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Episode 42: Kal?kaua’s reign with Dr. Ron Williams, Jr

Kal?kaua came to power backed by men who would later become his foes—the sugar planters. One of his first acts as king was negotiating the Treaty of Reciprocity with the U.S. to allow Hawai‘i’s sugar into America without tariffs. The treaty was opposed by Hawaiians like Joseph N?wah? and Joseph Poepoe, who decried the dangers of the planters’ increasing power and Hawai‘i’s growing ties to the United States. As time passed, Kal?kaua too became wary and embraced the cause of defending the nation. Here is UH M?noa faculty member Ron Williams, Jr.

“He launches this fervent policy of nationalism and of international recognition and defense. He really pushes this idea of the ability of native rule. He pushes to form a Polynesian Federation, he pushes to form an Asian federation, he’s really looking to push back against the rise of American and European power in the Pacific. And that’s what brings things to a head and that’s what causes what comes to be known as the 1887 Constitution, which is really a coup d’etat.”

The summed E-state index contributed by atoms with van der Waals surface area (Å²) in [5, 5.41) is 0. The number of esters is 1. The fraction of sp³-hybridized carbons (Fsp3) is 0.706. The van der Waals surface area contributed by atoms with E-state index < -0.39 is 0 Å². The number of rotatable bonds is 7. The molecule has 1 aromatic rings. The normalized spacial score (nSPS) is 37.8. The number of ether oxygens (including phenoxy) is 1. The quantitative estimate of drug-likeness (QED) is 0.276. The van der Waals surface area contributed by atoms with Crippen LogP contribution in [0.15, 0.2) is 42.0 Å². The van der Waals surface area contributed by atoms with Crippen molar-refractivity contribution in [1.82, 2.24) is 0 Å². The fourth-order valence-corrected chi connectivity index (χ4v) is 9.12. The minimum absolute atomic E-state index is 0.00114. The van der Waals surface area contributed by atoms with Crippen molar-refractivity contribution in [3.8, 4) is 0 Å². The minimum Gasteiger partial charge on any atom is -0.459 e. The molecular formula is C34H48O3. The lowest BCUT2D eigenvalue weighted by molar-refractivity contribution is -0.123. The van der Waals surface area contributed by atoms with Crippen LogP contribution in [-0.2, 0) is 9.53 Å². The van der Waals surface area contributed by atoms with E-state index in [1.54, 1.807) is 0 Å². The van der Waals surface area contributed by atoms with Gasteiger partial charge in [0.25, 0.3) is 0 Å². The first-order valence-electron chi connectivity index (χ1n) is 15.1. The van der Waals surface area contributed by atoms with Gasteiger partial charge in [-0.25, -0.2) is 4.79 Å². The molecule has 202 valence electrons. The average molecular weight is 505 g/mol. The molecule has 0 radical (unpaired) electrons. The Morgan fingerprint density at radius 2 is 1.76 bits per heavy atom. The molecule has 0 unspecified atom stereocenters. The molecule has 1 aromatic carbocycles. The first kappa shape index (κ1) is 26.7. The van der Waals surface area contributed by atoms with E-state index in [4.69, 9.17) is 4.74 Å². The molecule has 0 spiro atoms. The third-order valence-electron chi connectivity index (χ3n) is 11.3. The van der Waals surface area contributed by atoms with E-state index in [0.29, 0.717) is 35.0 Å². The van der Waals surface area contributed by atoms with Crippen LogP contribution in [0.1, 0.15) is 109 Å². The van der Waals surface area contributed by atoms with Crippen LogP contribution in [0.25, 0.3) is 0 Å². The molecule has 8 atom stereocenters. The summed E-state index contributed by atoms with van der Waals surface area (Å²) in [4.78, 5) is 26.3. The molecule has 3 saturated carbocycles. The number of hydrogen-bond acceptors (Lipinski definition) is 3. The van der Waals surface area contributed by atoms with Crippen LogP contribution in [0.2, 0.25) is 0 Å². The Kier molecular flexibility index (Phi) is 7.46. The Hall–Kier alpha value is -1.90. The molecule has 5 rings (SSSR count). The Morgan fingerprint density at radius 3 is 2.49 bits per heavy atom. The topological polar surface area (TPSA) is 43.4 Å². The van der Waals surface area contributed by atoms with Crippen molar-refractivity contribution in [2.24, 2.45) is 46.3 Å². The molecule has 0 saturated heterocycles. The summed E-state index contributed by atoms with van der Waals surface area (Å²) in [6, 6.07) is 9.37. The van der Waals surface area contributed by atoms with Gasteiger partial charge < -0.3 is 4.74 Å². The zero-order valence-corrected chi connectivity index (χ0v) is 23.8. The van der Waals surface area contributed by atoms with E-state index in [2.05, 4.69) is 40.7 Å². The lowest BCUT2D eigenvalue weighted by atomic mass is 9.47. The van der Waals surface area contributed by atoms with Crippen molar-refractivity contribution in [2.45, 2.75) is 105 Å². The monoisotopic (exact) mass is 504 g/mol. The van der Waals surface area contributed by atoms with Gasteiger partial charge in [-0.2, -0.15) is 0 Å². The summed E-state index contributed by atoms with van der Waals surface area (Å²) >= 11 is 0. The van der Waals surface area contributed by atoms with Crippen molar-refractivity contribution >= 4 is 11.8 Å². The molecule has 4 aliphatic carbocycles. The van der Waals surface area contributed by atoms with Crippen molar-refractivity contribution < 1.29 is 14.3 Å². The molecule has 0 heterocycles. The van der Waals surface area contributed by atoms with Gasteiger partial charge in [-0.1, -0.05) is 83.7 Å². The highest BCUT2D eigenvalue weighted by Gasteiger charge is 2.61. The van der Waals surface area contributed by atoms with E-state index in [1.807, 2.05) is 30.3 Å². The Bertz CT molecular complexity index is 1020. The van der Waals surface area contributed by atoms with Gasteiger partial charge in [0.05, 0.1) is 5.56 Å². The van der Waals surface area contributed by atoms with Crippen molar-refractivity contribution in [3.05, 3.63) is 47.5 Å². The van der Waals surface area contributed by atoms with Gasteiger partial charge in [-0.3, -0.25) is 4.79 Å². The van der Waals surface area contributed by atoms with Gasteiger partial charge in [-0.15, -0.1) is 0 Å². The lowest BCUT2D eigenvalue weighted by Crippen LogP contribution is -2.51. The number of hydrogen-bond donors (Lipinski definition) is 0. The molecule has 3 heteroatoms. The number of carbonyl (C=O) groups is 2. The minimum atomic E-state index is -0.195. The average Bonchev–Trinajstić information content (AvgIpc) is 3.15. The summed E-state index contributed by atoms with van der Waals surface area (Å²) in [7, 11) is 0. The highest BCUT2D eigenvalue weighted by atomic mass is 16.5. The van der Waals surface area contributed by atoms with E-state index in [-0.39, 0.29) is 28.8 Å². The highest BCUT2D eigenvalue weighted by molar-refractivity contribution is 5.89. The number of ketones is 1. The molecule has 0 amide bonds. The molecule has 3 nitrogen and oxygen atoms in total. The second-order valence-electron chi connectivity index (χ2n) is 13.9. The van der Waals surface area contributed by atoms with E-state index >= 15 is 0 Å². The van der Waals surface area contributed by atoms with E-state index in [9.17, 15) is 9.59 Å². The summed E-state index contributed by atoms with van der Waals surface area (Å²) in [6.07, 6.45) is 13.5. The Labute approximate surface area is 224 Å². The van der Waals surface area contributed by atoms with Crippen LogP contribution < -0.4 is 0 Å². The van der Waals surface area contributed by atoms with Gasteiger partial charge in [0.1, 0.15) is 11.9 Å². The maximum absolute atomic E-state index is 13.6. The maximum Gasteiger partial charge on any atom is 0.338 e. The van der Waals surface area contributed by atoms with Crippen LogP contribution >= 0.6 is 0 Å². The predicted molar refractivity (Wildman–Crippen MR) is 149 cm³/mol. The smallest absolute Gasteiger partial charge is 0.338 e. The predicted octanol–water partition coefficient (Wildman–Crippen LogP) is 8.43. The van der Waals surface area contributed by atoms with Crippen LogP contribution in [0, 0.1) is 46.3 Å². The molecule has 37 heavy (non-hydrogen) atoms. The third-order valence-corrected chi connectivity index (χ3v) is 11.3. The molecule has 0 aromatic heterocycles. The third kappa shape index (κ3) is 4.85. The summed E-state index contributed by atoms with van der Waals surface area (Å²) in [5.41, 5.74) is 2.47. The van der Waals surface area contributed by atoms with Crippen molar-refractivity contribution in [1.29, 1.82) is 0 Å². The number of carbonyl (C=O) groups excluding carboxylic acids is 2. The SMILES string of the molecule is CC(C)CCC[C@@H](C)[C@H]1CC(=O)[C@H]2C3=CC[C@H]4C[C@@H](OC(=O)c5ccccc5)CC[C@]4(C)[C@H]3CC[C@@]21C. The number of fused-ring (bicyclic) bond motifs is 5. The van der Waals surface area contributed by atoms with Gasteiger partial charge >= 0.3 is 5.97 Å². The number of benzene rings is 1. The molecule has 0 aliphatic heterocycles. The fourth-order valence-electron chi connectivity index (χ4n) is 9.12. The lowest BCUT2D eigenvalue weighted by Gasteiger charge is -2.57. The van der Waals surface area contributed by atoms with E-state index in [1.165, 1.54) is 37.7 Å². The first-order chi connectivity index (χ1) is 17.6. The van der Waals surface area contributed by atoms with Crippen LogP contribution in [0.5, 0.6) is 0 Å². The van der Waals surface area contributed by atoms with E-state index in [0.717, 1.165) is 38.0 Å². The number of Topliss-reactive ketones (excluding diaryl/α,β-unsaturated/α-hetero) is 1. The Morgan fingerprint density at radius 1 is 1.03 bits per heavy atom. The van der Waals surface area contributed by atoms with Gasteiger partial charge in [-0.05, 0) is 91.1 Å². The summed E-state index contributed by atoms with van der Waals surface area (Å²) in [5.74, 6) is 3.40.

The 1887 Constitution—known as the Bayonet Constitution for the manner in which it was instituted—was authored by a small group of men in Honolulu. The new Constitution robbed power from the monarchy, took voting rights from Asian citizens and paved the way for Kal?kaua’s cabinet to cede Pearl Harbor to the United States. After the king died in 1891, it set up a showdown that would be played out when his sister Lili‘uokalani ascended the throne.

researcher, writter, and narrator of Aloha Aina. She is currently an editor at Hawai‘i’s largest magazine, Hana Hou!, where she has written and edited numerous award-winning articles about Hawai‘i. She was the founding editor of Honolulu Weekly. She holds a BA in Pacific history and journalism from the University of Hawai‘i at Mänoa and a JD from Stanford Law School.
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